Saturday, 3 March 2012

Bouncing Back

Bradford's Bouncing Back, was a marketing campaign for Bradford in the 1980s, which I'd never heard much about other than people talking about it and saying 'bounced back my arse' or something similar, obviously people in Bradford aren't known for their cynicism about anything.  Liz Green on Radio Leeds had a discussion on her show about how to sell Bradford, I spoke on there and didn't really add much that hadn't been said - and couldn't help have a dig at the negativity of some people in the city.  The question Liz was asking though is, how do we sell Bradford?  A couple of days after this, I was over in Headingley at the Oxfam bookshop and I found 'Laugh? I nearly went to Bradford!' by Tom Clinton, all about Bradford's Bouncing Back.


Bradford had suffered a lot in the decade or so preceding the start of the Bradford's Bouncing Back campaign.  Peter Sutcliffe had been at large, then there was the terrible fire at Valley Parade in 1985 and then the city had suffered badly from the deindustrialisation of the 1970s onwards, as well as the Honeyford Affair and negative perceptions of racial segregation.  Fast forward 25 years and the city is still seen as having an image problem, visible in the city centre from prominant derelict buildings such as the Odeon, the Westfield site, another mass-murderer in Steven Griffiths and the city is still in the shadow of the 2001 riots.  The TV programme 'Make Bradford British' has been summed up very well by a couple of locals Keith Wildman and Kate Wellham, as well as loads of others.


The Clinton book talks through the campaign, the cynicism it faced and the positive impacts it had on the city. The campaign was based on Smiles Better in Glasgow, not much like it had been done before. The campaign's first HQ was in a Portakabin on the pre-Centenary Square Market Street straight outside City Hall.  It was considered the campaign generated over a million quids worth of publicity (from a spend of £142k) and got the name of Bradford out there across the UK and beyond in a positive light and some David Hockney artwork (above), even generating tourism interest to this grim northern town.  The campaign created a focal point for the public and private sectors to work together. In the Autumn of 1988, when the Council was under the leadership of now Communities Secretary, Eric Pickles, the funding for the project ended and it was unable to be sustained privately.  Its difficult to consider what project the difference would have made if it had run for a little bit longer.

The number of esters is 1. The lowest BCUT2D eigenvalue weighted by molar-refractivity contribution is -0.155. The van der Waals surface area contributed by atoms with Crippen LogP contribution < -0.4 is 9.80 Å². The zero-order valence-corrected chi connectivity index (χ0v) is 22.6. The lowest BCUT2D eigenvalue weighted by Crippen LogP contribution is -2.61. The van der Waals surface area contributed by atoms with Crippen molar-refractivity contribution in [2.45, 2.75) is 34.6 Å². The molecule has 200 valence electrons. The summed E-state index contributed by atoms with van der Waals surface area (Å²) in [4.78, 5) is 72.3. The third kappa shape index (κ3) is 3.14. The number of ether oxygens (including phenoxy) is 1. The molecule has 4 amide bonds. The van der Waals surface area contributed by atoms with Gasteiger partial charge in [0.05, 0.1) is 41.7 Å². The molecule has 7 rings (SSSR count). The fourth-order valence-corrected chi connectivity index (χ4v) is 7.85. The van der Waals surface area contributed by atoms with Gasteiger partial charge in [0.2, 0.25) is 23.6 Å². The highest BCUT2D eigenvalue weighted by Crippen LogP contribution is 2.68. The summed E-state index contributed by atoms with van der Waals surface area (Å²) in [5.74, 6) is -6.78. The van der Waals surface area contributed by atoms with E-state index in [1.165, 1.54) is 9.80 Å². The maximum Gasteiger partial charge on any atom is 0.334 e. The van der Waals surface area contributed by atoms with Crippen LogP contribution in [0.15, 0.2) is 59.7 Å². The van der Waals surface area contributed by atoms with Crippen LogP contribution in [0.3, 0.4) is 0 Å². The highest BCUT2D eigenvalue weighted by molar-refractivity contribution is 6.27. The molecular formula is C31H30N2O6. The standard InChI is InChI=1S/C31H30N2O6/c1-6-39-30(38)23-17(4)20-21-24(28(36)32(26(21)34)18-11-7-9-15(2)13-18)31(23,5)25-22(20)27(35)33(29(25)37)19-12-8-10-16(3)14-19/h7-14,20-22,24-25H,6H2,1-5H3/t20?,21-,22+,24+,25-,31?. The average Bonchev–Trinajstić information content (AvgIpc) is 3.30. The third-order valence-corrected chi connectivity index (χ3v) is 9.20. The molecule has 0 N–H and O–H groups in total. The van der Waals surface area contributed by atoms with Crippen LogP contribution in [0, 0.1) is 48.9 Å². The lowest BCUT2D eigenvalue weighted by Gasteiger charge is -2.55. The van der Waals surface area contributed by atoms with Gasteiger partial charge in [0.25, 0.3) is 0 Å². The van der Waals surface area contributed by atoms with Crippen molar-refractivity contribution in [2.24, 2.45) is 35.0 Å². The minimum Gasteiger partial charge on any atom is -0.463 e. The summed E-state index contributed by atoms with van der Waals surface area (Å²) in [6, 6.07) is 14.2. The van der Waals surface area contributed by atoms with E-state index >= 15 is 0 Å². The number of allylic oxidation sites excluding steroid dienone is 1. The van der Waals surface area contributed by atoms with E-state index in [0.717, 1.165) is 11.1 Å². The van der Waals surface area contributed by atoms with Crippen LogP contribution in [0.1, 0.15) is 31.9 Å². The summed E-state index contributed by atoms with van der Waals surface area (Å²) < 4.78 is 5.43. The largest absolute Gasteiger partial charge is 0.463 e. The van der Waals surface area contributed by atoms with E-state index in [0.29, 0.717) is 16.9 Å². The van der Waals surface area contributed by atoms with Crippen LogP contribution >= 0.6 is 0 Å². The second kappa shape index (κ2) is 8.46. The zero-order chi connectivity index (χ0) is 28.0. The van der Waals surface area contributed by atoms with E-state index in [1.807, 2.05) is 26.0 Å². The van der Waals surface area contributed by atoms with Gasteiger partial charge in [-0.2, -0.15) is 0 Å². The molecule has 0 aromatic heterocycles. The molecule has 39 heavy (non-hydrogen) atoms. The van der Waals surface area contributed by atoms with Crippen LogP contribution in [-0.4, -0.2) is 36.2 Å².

Manningham Mills, Bradford

The end of the book is looking to the future and is very positive, with talk of the Victoria & Albert Museum moving north to Manningham Mills (above, which got converted into flats by Urban Splash) and the rejuvenation of Little Germany The West End project is perhaps a sad thing to read twenty years after the publication if the book, as most of this area is still awaiting regeneration.

The response to 'Make Bradford British' shows that there are many positive people in the City of Bradford who are proud of the place, but there still seems to be a missing link between translating this into a more positive image nationally.  We all know what makes Bradford a good place, but what's the best way to get the message across?

City Park, Bradford

Saturday, 25 February 2012

The Future: The Death of Bradford

On March 24th 2052, the Bradford Living Museum will open in West Leeds.  This brand new visitor attraction will utilise the 19th and 20th century Architecture of the so-called 'lost city of Bradford' alongside interactive displays and experiences of what it was like to live in an industrial (and post-industrial) city in Northern England in the 19th and 20th centuries.  It's hard to believe now, but only forty years ago, Bradford was a city in its own-right and independent from Leeds.  This is a profile of how the city was lost:

2014: The economic slump arising from the 'credit crunch' has stared to ease, but it has taken many retail casualties.  Market Street in Bradford City Centre now does not have a single retailer.
2015: A shopping centre in the Broadway area of the City had not developed,  a company from Westfield had not delivered the centre and the site had been empty for ten years, so the council took over the development of the site, as the
2017: The Broadway shopping centre development is halted as recession takes hold again, the site is now characterised by rusting steelwork over the 'hole'.
2020: Bradford City fail to regain their Football League status after three years as a non-league club and they go bust, no new club is likely to return to Valley Parade.